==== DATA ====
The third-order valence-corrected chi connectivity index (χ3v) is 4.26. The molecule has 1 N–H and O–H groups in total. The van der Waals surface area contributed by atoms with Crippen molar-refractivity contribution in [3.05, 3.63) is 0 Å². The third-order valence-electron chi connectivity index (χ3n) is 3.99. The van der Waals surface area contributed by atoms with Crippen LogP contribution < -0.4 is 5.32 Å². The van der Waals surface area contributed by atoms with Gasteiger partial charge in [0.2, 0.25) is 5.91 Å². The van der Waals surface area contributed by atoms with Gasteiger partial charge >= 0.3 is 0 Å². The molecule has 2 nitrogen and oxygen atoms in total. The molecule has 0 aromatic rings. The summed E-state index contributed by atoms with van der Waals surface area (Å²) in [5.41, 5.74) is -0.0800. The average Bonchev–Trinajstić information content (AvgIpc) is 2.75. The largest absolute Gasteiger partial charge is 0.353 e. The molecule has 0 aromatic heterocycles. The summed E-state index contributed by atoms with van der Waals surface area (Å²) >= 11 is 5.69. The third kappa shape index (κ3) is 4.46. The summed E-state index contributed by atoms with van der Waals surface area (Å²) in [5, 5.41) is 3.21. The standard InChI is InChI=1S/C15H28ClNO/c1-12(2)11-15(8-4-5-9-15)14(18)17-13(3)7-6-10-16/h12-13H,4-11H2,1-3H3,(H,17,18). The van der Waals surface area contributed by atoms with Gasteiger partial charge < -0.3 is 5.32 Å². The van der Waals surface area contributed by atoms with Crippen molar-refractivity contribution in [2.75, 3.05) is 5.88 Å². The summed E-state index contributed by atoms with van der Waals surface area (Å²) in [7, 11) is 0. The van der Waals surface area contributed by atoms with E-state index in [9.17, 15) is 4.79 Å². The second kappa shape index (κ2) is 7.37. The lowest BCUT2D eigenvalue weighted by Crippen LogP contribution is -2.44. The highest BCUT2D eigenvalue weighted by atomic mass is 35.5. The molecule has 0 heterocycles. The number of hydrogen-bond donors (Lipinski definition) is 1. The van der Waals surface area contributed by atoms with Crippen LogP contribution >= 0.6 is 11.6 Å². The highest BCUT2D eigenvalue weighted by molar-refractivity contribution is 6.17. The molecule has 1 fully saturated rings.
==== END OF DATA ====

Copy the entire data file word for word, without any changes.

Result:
The third-order valence-corrected chi connectivity index (χ3v) is 4.26. The molecule has 1 N–H and O–H groups in total. The van der Waals surface area contributed by atoms with Crippen molar-refractivity contribution in [3.05, 3.63) is 0 Å². The third-order valence-electron chi connectivity index (χ3n) is 3.99. The van der Waals surface area contributed by atoms with Crippen LogP contribution < -0.4 is 5.32 Å². The van der Waals surface area contributed by atoms with Gasteiger partial charge in [0.2, 0.25) is 5.91 Å². The van der Waals surface area contributed by atoms with Gasteiger partial charge >= 0.3 is 0 Å². The molecule has 2 nitrogen and oxygen atoms in total. The molecule has 0 aromatic rings. The summed E-state index contributed by atoms with van der Waals surface area (Å²) in [5.41, 5.74) is -0.0800. The average Bonchev–Trinajstić information content (AvgIpc) is 2.75. The largest absolute Gasteiger partial charge is 0.353 e. The molecule has 0 aromatic heterocycles. The summed E-state index contributed by atoms with van der Waals surface area (Å²) >= 11 is 5.69. The third kappa shape index (κ3) is 4.46. The summed E-state index contributed by atoms with van der Waals surface area (Å²) in [5, 5.41) is 3.21. The standard InChI is InChI=1S/C15H28ClNO/c1-12(2)11-15(8-4-5-9-15)14(18)17-13(3)7-6-10-16/h12-13H,4-11H2,1-3H3,(H,17,18). The van der Waals surface area contributed by atoms with Gasteiger partial charge < -0.3 is 5.32 Å². The van der Waals surface area contributed by atoms with Crippen molar-refractivity contribution in [2.75, 3.05) is 5.88 Å². The summed E-state index contributed by atoms with van der Waals surface area (Å²) in [7, 11) is 0. The van der Waals surface area contributed by atoms with E-state index in [9.17, 15) is 4.79 Å². The second kappa shape index (κ2) is 7.37. The lowest BCUT2D eigenvalue weighted by Crippen LogP contribution is -2.44. The highest BCUT2D eigenvalue weighted by atomic mass is 35.5. The molecule has 0 heterocycles. The number of hydrogen-bond donors (Lipinski definition) is 1. The van der Waals surface area contributed by atoms with Crippen LogP contribution >= 0.6 is 11.6 Å². The highest BCUT2D eigenvalue weighted by molar-refractivity contribution is 6.17. The molecule has 1 fully saturated rings.